After multiple losses against E. Jean Carroll and New York Attorney General Letitia James, Donald Trump is facing judgements that could end up costing him upwards of $600 million. But these rulings are more than a financial headache for Trump, they are an unprecedented opportunity to buy influence with a leading presidential candidate and a sitting president should he be re-elected. 

Trump came into office in 2017 carrying huge amounts of debt and at least two years of eight-figure losses while overseeing a struggling international business empire. The tax returns he fought tooth and nail for six years to keep concealed eventually showed that the presidency turned his fortunes around, and would likely have continued to do so had the pandemic not dealt the hospitality industry a historic blow. All told, Trump left the presidency with at least $1.1 billion dollars in debt tied to the COVID-weakened commercial real estate market, the vast majority of which would come due in a hypothetical second term in office. These rulings would make that number 50% higher.

When first running for president, Trump described himself as “the king of debt” due to his history of taking out massive bank loans to pay for his real estate holdings. But the recent judgment in New York may change things–and may make it a whole lot harder to find a bank to loan him money. In order to appeal, which his lawyers say he plans to do, he must put the full amount of the verdict in escrow or secure a bond–which makes him a massive target for corruption. As Forbes explains:

“The New York judgment barred him from borrowing from any financial institution “chartered by or registered with” the state. But a friendly fellow billionaire, a bank that doesn’t do business in New York or even a foreign entity could all do the trick, especially if they’re hoping to curry favor with the former—and potentially future—president.”

In a court filing, Trump offered a $100 million bond, suggesting he may need to sell properties if the full number is required. The New York Attorney General’s Office, in opposing this move, wrote that Trump “all but concede[s]” he has “insufficient liquid assets to satisfy the judgment.”

Even if Trump is able to secure a bond for the hundreds of millions he currently owes, that would still place an additional financial burden on him. Bloomberg reports that Trump’s lenders, “would hold collateral that could include cash, real estate and other assets, while charging the debtor a fee of about 2%” and then charge Trump an additional nearly $5 million a year while he appeals the verdict, a process that could take years and eat up even more of his dwindling cash on hand.

Giving the highest and most powerful office in the land to someone deeply in debt and looking for ways to make back hundreds of millions of dollars he lost in court is a recipe for the kinds of corruption that aren’t theoretical when it comes to Trump. There’s a reason that you can’t get a job in the military or the financial services industry, or even referee a major sporting event, if you have a massive amount of debt. And you certainly aren’t getting a security clearance because you become too big of a target for corruption.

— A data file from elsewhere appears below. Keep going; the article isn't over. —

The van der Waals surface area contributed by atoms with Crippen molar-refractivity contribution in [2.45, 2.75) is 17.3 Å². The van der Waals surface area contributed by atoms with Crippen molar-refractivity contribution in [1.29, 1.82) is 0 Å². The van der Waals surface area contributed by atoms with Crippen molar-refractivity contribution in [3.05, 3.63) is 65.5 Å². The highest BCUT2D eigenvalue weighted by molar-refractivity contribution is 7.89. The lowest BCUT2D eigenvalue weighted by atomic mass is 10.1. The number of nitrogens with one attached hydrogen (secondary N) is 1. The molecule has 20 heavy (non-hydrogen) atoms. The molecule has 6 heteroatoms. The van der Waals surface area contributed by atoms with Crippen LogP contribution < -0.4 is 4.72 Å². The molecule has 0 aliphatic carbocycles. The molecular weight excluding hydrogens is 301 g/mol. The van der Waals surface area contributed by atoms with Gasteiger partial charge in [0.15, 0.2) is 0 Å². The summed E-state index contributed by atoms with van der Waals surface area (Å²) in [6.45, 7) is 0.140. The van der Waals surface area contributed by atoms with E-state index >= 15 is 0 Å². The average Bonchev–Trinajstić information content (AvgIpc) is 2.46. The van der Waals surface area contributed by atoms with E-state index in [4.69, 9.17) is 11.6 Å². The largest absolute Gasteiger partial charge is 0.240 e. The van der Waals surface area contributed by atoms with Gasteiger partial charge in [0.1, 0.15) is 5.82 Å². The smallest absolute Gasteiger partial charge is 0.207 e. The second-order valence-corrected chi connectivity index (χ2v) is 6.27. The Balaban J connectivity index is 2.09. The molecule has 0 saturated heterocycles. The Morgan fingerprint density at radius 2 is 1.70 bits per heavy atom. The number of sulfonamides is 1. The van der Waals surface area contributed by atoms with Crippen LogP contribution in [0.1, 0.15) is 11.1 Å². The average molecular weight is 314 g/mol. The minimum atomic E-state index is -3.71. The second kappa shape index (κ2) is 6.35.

Trump’s corruption has always brought with it a threat to national security because he viewed the office of the president as one of self-service rather than public service. He routinely used his position to give paying customers access to the highest officials in the country. He even allowed three Mar-a-Lago members with no government or military experience to shape his administration’s veterans policies in secret. And his first impeachment revolved around Trump’s use of national security aid to Ukraine as leverage for dirt on his political opponent. Even after leaving office, Trump reportedly shared classified nuclear submarine information with an Australian billionaire who only became a Mar-a-Lago member to ingratiate himself with the American president, paying generously to attend galas Trump would attend, while in private saying Trump does business “like the mafia.” 

Despite his financial ups and downs in office, one thing remained remarkably consistent: Trump’s laser focus on using the presidency to line his pockets. Thumbing his nose at the Constitution’s Foreign Emoluments Clause, he signaled to foreign governments that the way to ingratiate themselves to his administration was to funnel money to his businesses, and they responded in kind. Special interest groups that wanted favors also got the hint, spending millions at his properties. By the end of his presidency, Trump saw the Secret Service alone spend even more than he would have earned as president at his businesses. All the while, his tax returns show that he was bringing in tens of millions of dollars from foreign sources. 

With half a billion dollars in new debt and his traditional lenders closed off to him, Donald Trump will have to find someone new to give him a huge amount of money in a very short time–and that is a major national security risk.

Trump Tower image by Mark Kent under a Creative Commons license.

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